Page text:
Don’t expect to read about this in the New York Times, or have it discussed by Matt and Meredith on Monday.
A new book will be released next week making the case that global warming is likely much more caused by cosmic rays than any human activity. As reported by the Daily Telegraph (emphasis mine throughout):
Scientists say that cosmic rays from outer space play a far greater role in changing the Earth's climate than global warming experts previously thought.
In a book, to be published this week, they claim that fluctuations in the number of cosmic rays hitting the atmosphere directly alter the amount of cloud covering the planet.
The article continued:
Henrik Svensmark, a weather scientist at the Danish National Space Centre who led the team behind the research, believes that the planet is experiencing a natural period of low cloud cover due to fewer cosmic rays entering the atmosphere.
This, he says, is responsible for much of the global warming we are experiencing.
He claims carbon dioxide emissions due to human activity are having a smaller impact on climate change than scientists think. If he is correct, it could mean that mankind has more time to reduce our effect on the climate.
The controversial theory comes one week after 2,500 scientists who make up the United Nations International Panel on Climate Change published their fourth report stating that human carbon dioxide emissions would cause temperature rises of up to 4.5 C by the end of the century.
Mr Svensmark claims that the calculations used to make this prediction largely overlooked the effect of cosmic rays on cloud cover and the temperature rise due to human activity may be much smaller.
He said: "It was long thought that clouds were caused by climate change, but now we see that climate change is driven by clouds.
"This has not been taken into account in the models used to work out the effect carbon dioxide has had.
"We may see CO2 is responsible for much less warming than we thought and if this is the case the predictions of warming due to human activity will need to be adjusted."
Fascinating stuff, yes? What’s that do for all this absurd consensus talk? And, the article went on to address how a group of scientists will be convening in Switzerland soon to further test his theories:
Mr Svensmark last week published the first experimental evidence from five years' research on the influence that cosmic rays have on cloud production in the Proceedings of the Royal Society Journal A: Mathematical, Physical and Engineering Sciences. This week he will also publish a fuller account of his work in a book entitled The Chilling Stars: A New Theory of Climate Change.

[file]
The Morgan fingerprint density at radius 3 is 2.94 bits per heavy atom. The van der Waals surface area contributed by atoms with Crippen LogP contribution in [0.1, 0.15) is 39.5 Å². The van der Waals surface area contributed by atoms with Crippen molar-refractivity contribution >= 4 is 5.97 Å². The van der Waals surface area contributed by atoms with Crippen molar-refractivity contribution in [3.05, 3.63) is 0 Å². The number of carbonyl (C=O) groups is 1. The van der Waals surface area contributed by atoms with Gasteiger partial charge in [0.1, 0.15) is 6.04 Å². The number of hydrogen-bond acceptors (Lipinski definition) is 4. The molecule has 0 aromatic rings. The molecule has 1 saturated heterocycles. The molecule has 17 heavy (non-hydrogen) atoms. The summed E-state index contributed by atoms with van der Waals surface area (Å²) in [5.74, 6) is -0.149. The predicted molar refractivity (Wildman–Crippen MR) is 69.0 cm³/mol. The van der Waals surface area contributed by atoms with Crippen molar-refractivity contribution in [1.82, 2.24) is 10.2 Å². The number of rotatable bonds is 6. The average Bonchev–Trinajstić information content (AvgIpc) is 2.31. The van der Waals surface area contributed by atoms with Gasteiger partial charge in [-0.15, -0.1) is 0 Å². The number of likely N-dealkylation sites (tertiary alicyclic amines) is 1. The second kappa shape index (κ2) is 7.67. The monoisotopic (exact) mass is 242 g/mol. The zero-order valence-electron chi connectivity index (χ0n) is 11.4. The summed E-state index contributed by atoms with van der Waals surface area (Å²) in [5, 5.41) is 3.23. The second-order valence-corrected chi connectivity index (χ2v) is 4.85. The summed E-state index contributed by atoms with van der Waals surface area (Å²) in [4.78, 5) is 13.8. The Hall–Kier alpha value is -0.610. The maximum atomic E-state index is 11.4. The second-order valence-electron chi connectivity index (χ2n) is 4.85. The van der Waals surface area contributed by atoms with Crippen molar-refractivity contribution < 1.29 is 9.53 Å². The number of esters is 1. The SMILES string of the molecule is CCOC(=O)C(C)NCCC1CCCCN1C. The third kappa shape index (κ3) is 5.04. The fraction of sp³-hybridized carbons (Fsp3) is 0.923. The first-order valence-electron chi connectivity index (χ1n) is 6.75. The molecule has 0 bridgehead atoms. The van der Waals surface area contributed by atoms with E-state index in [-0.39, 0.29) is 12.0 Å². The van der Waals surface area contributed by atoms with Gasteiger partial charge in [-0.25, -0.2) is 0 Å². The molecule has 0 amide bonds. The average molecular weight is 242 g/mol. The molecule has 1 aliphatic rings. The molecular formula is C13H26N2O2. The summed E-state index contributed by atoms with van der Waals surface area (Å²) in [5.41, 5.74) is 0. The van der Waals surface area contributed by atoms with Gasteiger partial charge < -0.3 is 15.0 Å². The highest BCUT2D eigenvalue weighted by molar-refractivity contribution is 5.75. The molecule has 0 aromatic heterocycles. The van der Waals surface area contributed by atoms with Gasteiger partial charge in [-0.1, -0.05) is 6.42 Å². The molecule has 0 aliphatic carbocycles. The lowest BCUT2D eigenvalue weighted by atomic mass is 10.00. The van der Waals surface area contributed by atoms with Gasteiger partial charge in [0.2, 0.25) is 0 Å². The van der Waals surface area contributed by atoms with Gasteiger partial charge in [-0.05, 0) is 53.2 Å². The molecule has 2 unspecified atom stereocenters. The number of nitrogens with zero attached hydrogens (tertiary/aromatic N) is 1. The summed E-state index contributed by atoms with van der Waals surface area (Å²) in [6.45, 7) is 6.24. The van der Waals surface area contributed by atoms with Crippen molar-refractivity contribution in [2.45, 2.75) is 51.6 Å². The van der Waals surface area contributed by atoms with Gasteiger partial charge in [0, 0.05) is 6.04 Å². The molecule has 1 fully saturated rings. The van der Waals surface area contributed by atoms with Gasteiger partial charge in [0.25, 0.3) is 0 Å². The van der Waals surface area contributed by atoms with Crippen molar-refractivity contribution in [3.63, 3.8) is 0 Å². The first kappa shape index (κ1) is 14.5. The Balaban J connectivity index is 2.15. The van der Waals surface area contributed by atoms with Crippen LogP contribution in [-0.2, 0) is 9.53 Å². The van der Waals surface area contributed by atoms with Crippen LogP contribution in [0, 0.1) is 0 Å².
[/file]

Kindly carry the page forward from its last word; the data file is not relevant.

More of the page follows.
A team of more than 60 scientists from around the world are preparing to conduct a large-scale experiment using a particle accelerator in Geneva, Switzerland, to replicate the effect of cosmic rays hitting the atmosphere.
They hope this will prove whether this deep space radiation is responsible for changing cloud cover. If so, it could force climate scientists to re-evaluate their ideas about how global warming occurs.
Mr Svensmark's results show that the rays produce electrically charged particles when they hit the atmosphere. He said: "These particles attract water molecules from the air and cause them to clump together until they condense into clouds."
Mr Svensmark claims that the number of cosmic rays hitting the Earth changes with the magnetic activity around the Sun. During high periods of activity, fewer cosmic rays hit the Earth and so there are less clouds formed, resulting in warming.
Low activity causes more clouds and cools the Earth.
He said: "Evidence from ice cores show this happening long into the past. We have the highest solar activity we have had in at least 1,000 years.
"Humans are having an effect on climate change, but by not including the cosmic ray effect in models it means the results are inaccurate.The size of man's impact may be much smaller and so the man-made change is happening slower than predicted."
Furthermore, the article demonstrated that far from being the consensus surrounding this issue that the U.N., Al Gore, or liberal media representatives claim, there is great debate concerning this matter:
Some climate change experts have dismissed the claims as "tenuous".
Giles Harrison, a cloud specialist at Reading University said that he had carried out research on cosmic rays and their effect on clouds, but believed the impact on climate is much smaller than Mr Svensmark claims.
Mr Harrison said: "I have been looking at cloud data going back 50 years over the UK and found there was a small relationship with cosmic rays. It looks like it creates some additional variability in a natural climate system but this is small."
But there is a growing number of scientists who believe that the effect may be genuine.
Among them is Prof Bob Bingham, a clouds expert from the Central Laboratory of the Research Councils in Rutherford.
He said: "It is a relatively new idea, but there is some evidence there for this effect on clouds."
The point is, folks, that there is no consensus. Not even close. And, before America starts doing anything that might have a negative impact on our economy or our ability to compete globally, we ought to have all the facts – not just those supplied by folks looking to turn this into a political victory.